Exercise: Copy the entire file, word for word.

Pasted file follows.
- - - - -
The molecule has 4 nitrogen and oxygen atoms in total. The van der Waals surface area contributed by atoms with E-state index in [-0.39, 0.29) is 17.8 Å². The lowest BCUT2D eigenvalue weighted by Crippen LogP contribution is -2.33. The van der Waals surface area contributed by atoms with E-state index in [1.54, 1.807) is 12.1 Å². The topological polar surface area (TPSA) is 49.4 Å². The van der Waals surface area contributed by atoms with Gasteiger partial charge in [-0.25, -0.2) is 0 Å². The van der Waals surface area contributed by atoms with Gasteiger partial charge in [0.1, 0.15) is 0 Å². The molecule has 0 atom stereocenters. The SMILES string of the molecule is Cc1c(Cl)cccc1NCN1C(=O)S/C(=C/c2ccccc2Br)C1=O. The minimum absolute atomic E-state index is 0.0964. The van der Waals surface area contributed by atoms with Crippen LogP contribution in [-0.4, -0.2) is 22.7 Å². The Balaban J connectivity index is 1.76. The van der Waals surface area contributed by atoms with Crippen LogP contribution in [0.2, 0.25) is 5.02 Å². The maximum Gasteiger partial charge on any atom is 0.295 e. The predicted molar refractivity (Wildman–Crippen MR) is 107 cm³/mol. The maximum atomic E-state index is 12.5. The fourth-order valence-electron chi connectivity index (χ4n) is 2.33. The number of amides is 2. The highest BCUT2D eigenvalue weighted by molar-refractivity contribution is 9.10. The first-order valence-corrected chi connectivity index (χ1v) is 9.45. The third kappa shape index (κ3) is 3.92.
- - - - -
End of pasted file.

The molecule has 4 nitrogen and oxygen atoms in total. The van der Waals surface area contributed by atoms with E-state index in [-0.39, 0.29) is 17.8 Å². The lowest BCUT2D eigenvalue weighted by Crippen LogP contribution is -2.33. The van der Waals surface area contributed by atoms with E-state index in [1.54, 1.807) is 12.1 Å². The topological polar surface area (TPSA) is 49.4 Å². The van der Waals surface area contributed by atoms with Gasteiger partial charge in [-0.25, -0.2) is 0 Å². The van der Waals surface area contributed by atoms with Gasteiger partial charge in [0.1, 0.15) is 0 Å². The molecule has 0 atom stereocenters. The SMILES string of the molecule is Cc1c(Cl)cccc1NCN1C(=O)S/C(=C/c2ccccc2Br)C1=O. The minimum absolute atomic E-state index is 0.0964. The van der Waals surface area contributed by atoms with Crippen LogP contribution in [-0.4, -0.2) is 22.7 Å². The Balaban J connectivity index is 1.76. The van der Waals surface area contributed by atoms with Crippen LogP contribution in [0.2, 0.25) is 5.02 Å². The maximum Gasteiger partial charge on any atom is 0.295 e. The predicted molar refractivity (Wildman–Crippen MR) is 107 cm³/mol. The maximum atomic E-state index is 12.5. The fourth-order valence-electron chi connectivity index (χ4n) is 2.33. The number of amides is 2. The highest BCUT2D eigenvalue weighted by molar-refractivity contribution is 9.10. The first-order valence-corrected chi connectivity index (χ1v) is 9.45. The third kappa shape index (κ3) is 3.92.